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Polar aerosol characterization, sources and impacts

Sonbawne, SM and Devara, PCS and Reddy, RC and Safai, PD and Salvekar, PS (2011) Polar aerosol characterization, sources and impacts. Mausam, 62 (4). pp. 585-594.

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Aerosols are known to cause important effects on weather and climate of Polar Regions and their radiation balance of the polar surface-atmosphere system, especially in the regions characterized by high surface-reflectance conditions, which also prevails the heterogeneous chemistry of aerosols. Therefore, the knowledge of the aerosol physical and optical properties needs to be improved on both spatial and temporal scales. To characterize these physico-chemical and optical properties, studies have been carried out over both the polar regions Antarctica ('Maitri' (70.76 oS, 11.74 oE) and Arctic "Himadri" (79°N, 11°E) during the summer period of 24 th (2004-05), 26 th (2006-07) Indian Antarctica Expedition, and during 14 th Indian Arctic Expedition in 2010. Total column aerosol optical depth (AOD), ozone (TCO), precipitable water content (PWC), and direct radiative forcing using a multi-channel solar-radiometer (Microtops II); and short-wave global radiative flux using a wide-band pyranometer for their characteristics. In the Arctic, an Andersen Sampler, Black Carbon Aethalometer was also operated to determine the chemical properties of aerosols. The aerosol optical, physical and radiative properties, and their interface with simultaneously measured gases and their chemical composition have been investigated. The results showed that the daily mean AOD at a characteristic wavelength of 500 nm was found to be 0.042 with an average Angstrom coefficient of 0.24, revealing abundance of coarse-mode particles in Antarctica, and Arctic average AOD was observed 0.11 with an average Angstrom coefficient of 2.84, suggesting fine-mode particles. The TCO measured by the surface-based ozone monitor matched reasonably within 5% with that of the Total Ozone Mapping Spectrometer (TOMS) satellite sensor. Variability in ozone on daily scale, during the study period, was less than 4% over the Antarctica region and more or less same for Arctic. The January 2005 fluxes were found to be less by about 20% as compared to those in February 2005. The average short-wave direct radiative forcing due to aerosols showed cooling at the surface with an average value of -0.47 W/m 2 during the study period. In this paper, we briefly describe the equipment deployed, data archival, their analysis techniques and salient results obtained over the Indian polar stations, 'Maitri' and 'Himadri'.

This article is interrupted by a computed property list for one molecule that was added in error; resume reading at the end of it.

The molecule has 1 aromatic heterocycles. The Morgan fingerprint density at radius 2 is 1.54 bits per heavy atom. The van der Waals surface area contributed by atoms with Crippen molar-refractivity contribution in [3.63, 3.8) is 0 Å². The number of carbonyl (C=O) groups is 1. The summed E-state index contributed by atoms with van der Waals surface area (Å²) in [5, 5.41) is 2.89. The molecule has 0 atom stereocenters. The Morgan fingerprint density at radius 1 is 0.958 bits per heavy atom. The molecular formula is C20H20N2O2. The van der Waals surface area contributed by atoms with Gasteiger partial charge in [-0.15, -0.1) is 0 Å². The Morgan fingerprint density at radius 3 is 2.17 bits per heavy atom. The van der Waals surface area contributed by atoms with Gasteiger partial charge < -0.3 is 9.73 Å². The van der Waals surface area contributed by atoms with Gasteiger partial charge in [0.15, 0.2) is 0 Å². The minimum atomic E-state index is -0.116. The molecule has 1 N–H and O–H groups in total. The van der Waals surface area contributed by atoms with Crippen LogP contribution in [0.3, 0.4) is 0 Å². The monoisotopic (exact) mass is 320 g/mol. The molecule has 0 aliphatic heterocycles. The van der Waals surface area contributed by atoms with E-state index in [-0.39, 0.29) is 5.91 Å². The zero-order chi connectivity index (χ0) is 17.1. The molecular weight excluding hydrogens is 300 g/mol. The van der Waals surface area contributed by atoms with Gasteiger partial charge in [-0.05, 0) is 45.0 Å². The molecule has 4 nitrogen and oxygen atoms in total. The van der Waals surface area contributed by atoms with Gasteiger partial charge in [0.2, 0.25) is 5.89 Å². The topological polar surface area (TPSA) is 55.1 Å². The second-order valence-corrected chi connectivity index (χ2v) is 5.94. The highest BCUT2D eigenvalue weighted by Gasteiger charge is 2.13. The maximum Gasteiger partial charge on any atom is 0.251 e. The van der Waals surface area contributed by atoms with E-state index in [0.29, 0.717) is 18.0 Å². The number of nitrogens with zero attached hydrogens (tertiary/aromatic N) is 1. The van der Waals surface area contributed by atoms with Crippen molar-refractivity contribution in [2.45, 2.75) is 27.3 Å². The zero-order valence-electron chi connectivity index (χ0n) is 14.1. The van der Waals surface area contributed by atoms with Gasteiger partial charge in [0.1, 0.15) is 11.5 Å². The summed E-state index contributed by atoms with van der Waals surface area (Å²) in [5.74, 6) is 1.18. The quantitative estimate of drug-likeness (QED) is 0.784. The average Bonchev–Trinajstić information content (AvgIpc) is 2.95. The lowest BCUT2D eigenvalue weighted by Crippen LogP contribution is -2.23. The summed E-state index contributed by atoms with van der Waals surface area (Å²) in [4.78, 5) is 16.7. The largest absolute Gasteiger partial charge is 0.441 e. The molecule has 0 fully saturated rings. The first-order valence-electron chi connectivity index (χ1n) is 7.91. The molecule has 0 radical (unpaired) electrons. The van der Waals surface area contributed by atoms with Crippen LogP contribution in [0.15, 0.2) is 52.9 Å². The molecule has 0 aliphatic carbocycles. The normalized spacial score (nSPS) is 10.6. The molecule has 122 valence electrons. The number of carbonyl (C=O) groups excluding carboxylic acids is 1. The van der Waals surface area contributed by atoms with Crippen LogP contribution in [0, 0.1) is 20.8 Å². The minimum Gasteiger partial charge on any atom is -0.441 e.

Item Type: Article
Additional Information: Copyright of this article belongs to India Meteorological Department.
Subjects: Meteorology and Climatology
Depositing User: IITM Library
Date Deposited: 19 Jul 2014 09:34
Last Modified: 19 Jul 2014 09:34

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